Life on LinkedIn

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LinkedIn is a social networking site used for professional networking. LinkedIn was created to be a place to connect with all the people in your professional network that you know or have worked with. It was also supposed to be a way to see who your 6 degrees of separation business connections were, which could be useful to get introductions to people in your field.

LinkedIn has turned in to a business mixer type of place, kind of like a Chamber of Commerce cocktail party. You can join groups on LinkedIn and participate in discussions related to your profession or interest. LinkedIn is a great way to make new contacts as well as connect with past ones. I’m fine with this evolution of LinkedIn. However, not everyone respects the original mission of LinkedIn.

What I don’t like is the people on LinkedIn who have forgotten about common courtesy when networking. If you were at an in person networking event would you walk up to a stranger and say. “BUY THIS PRODUCT THAT I AM SELLING NOW”? I hope not. Would you walk up to a stranger and hand them your business card before even introducing yourself to them? I hope not. Why do people feel it is okay to behave that way online?

I constantly get invitations to connect on LinkedIn from total strangers. They don’t introduce them self, in fact, they don’t even say hi. They just send me a request to connect. Why?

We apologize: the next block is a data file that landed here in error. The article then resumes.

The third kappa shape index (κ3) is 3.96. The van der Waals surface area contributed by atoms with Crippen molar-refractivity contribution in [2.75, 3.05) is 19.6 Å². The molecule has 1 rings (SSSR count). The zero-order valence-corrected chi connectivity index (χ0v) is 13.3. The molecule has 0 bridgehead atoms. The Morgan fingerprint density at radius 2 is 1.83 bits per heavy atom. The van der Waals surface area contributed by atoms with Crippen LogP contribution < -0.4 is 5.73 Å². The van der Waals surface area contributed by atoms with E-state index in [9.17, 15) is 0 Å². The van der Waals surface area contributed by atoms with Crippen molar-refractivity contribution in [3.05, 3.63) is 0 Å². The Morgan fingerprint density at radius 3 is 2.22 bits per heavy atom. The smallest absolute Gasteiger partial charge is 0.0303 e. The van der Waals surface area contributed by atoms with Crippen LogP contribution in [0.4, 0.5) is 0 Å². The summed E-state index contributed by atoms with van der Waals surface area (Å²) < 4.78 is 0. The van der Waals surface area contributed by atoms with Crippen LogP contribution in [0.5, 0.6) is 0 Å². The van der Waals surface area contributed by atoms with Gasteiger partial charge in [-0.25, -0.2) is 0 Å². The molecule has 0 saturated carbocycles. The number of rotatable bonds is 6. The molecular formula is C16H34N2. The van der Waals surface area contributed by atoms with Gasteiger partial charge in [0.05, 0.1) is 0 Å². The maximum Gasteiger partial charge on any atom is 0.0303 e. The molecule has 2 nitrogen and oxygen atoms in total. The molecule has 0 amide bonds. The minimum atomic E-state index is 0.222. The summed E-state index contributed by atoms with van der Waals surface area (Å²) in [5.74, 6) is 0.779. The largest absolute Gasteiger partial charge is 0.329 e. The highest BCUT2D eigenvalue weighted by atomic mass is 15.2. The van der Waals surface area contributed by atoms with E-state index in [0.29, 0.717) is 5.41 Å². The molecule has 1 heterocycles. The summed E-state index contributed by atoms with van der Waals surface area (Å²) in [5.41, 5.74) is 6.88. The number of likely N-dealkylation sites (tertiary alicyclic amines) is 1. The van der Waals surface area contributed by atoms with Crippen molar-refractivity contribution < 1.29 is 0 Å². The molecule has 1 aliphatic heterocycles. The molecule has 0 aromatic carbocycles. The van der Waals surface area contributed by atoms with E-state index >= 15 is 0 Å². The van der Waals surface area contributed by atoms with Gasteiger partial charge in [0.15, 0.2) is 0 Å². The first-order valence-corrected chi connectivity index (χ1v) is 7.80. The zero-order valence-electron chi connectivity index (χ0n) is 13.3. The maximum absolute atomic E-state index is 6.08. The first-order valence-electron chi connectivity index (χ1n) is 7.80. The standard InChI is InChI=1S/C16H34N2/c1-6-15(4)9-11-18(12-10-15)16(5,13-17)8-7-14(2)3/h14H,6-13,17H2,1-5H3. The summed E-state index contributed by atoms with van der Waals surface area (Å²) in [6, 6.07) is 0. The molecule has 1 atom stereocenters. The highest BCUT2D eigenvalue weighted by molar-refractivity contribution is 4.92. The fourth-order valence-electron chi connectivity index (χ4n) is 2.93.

Tip #4: Introduce yourself when inviting someone to connect on LinkedIn. Say hello. Tell the person where you found them and why you are interested in connecting.

Don’t be this guy:

cheesy sales man

3 thoughts on “Life on LinkedIn

  1. Sally_K Post author

    Go for it Alana! I posted it to my LinkedIn page and noticed I got 3 new generic invites from complete strangers. Seems they didn’t even look at my profile before sending the invite. I moderate a very large blogging group on LinkedIn I cannot tell you how MUCH junk I have to weed through everyday in spammy promotional posts.

  2. Betsy de Fries

    I connect with very few people on Linked in. I reserve it exclusively for business connections. I never accept invitations from people that I don’t know or with whom I have not worked. I don’t want my connections – which are my business relationships – to be compromised or harvested by idiots who have no respect for the basic ethics of social connection. Save that for Face Book.

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